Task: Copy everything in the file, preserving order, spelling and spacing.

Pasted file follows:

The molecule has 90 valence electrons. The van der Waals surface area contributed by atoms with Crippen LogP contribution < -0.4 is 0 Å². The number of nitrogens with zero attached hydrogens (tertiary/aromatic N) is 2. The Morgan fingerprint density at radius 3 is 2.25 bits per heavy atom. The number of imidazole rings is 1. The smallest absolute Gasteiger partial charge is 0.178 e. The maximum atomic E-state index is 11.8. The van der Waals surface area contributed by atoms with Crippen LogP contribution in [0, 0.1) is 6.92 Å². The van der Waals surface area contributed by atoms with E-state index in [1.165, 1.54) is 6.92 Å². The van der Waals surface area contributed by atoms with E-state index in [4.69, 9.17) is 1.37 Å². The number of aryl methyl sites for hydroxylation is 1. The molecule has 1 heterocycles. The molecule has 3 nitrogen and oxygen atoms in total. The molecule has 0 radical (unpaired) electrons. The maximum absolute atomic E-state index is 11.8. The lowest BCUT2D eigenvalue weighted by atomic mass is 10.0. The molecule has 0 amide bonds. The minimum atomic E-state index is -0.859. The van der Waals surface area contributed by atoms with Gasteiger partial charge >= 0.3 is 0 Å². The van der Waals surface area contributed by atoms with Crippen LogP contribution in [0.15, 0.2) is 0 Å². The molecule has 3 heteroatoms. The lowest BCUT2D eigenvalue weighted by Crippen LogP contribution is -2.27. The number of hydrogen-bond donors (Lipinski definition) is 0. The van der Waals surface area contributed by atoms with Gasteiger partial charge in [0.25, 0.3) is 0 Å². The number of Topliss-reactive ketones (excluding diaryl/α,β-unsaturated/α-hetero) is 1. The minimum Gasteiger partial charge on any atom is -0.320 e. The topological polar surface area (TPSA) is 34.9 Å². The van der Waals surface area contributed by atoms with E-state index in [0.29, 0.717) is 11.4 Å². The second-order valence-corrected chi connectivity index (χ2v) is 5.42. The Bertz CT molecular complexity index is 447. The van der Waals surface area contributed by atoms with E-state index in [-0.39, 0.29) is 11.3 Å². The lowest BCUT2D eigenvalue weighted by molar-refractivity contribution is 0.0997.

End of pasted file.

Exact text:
The molecule has 90 valence electrons. The van der Waals surface area contributed by atoms with Crippen LogP contribution < -0.4 is 0 Å². The number of nitrogens with zero attached hydrogens (tertiary/aromatic N) is 2. The Morgan fingerprint density at radius 3 is 2.25 bits per heavy atom. The number of imidazole rings is 1. The smallest absolute Gasteiger partial charge is 0.178 e. The maximum atomic E-state index is 11.8. The van der Waals surface area contributed by atoms with Crippen LogP contribution in [0, 0.1) is 6.92 Å². The van der Waals surface area contributed by atoms with E-state index in [1.165, 1.54) is 6.92 Å². The van der Waals surface area contributed by atoms with E-state index in [4.69, 9.17) is 1.37 Å². The number of aryl methyl sites for hydroxylation is 1. The molecule has 1 heterocycles. The molecule has 3 nitrogen and oxygen atoms in total. The molecule has 0 radical (unpaired) electrons. The maximum absolute atomic E-state index is 11.8. The lowest BCUT2D eigenvalue weighted by atomic mass is 10.0. The molecule has 0 amide bonds. The minimum atomic E-state index is -0.859. The van der Waals surface area contributed by atoms with Gasteiger partial charge >= 0.3 is 0 Å². The van der Waals surface area contributed by atoms with Crippen LogP contribution in [0.15, 0.2) is 0 Å². The molecule has 3 heteroatoms. The lowest BCUT2D eigenvalue weighted by Crippen LogP contribution is -2.27. The number of hydrogen-bond donors (Lipinski definition) is 0. The van der Waals surface area contributed by atoms with Gasteiger partial charge in [0.25, 0.3) is 0 Å². The number of Topliss-reactive ketones (excluding diaryl/α,β-unsaturated/α-hetero) is 1. The minimum Gasteiger partial charge on any atom is -0.320 e. The topological polar surface area (TPSA) is 34.9 Å². The van der Waals surface area contributed by atoms with E-state index in [0.29, 0.717) is 11.4 Å². The second-order valence-corrected chi connectivity index (χ2v) is 5.42. The Bertz CT molecular complexity index is 447. The van der Waals surface area contributed by atoms with E-state index in [-0.39, 0.29) is 11.3 Å². The lowest BCUT2D eigenvalue weighted by molar-refractivity contribution is 0.0997.